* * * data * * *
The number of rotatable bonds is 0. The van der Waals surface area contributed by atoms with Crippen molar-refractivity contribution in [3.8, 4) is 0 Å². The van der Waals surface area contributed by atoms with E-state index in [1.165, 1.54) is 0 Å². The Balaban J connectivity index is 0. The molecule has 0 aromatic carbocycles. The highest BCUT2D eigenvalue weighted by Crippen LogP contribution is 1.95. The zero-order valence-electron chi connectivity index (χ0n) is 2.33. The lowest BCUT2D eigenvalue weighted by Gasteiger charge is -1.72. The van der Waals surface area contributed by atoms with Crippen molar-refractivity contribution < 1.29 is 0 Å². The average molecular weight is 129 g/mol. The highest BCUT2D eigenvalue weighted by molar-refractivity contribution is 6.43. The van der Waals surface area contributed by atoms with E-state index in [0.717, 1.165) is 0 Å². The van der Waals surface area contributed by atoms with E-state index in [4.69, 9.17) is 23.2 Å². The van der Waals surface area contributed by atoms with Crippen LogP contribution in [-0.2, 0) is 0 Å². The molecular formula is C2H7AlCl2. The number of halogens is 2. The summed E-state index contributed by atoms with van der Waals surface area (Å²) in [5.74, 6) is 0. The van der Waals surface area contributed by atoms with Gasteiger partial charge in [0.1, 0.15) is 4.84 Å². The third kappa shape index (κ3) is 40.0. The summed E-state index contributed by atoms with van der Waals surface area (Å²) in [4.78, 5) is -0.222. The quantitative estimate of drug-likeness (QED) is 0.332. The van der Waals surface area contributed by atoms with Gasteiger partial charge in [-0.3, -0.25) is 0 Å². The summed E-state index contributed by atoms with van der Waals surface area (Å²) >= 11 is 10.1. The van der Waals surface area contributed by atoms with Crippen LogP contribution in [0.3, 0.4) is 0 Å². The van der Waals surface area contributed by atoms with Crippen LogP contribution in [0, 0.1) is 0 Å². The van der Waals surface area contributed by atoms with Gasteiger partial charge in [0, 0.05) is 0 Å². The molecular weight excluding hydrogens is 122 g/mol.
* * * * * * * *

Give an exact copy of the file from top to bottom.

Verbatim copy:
The number of rotatable bonds is 0. The van der Waals surface area contributed by atoms with Crippen molar-refractivity contribution in [3.8, 4) is 0 Å². The van der Waals surface area contributed by atoms with E-state index in [1.165, 1.54) is 0 Å². The Balaban J connectivity index is 0. The molecule has 0 aromatic carbocycles. The highest BCUT2D eigenvalue weighted by Crippen LogP contribution is 1.95. The zero-order valence-electron chi connectivity index (χ0n) is 2.33. The lowest BCUT2D eigenvalue weighted by Gasteiger charge is -1.72. The van der Waals surface area contributed by atoms with Crippen molar-refractivity contribution < 1.29 is 0 Å². The average molecular weight is 129 g/mol. The highest BCUT2D eigenvalue weighted by molar-refractivity contribution is 6.43. The van der Waals surface area contributed by atoms with E-state index in [0.717, 1.165) is 0 Å². The van der Waals surface area contributed by atoms with E-state index in [4.69, 9.17) is 23.2 Å². The van der Waals surface area contributed by atoms with Crippen LogP contribution in [-0.2, 0) is 0 Å². The molecular formula is C2H7AlCl2. The number of halogens is 2. The summed E-state index contributed by atoms with van der Waals surface area (Å²) in [5.74, 6) is 0. The van der Waals surface area contributed by atoms with Gasteiger partial charge in [0.1, 0.15) is 4.84 Å². The third kappa shape index (κ3) is 40.0. The summed E-state index contributed by atoms with van der Waals surface area (Å²) in [4.78, 5) is -0.222. The quantitative estimate of drug-likeness (QED) is 0.332. The van der Waals surface area contributed by atoms with Gasteiger partial charge in [-0.3, -0.25) is 0 Å². The summed E-state index contributed by atoms with van der Waals surface area (Å²) >= 11 is 10.1. The van der Waals surface area contributed by atoms with Crippen LogP contribution in [0.3, 0.4) is 0 Å². The van der Waals surface area contributed by atoms with Crippen LogP contribution in [0, 0.1) is 0 Å². The van der Waals surface area contributed by atoms with Gasteiger partial charge in [0, 0.05) is 0 Å². The molecular weight excluding hydrogens is 122 g/mol.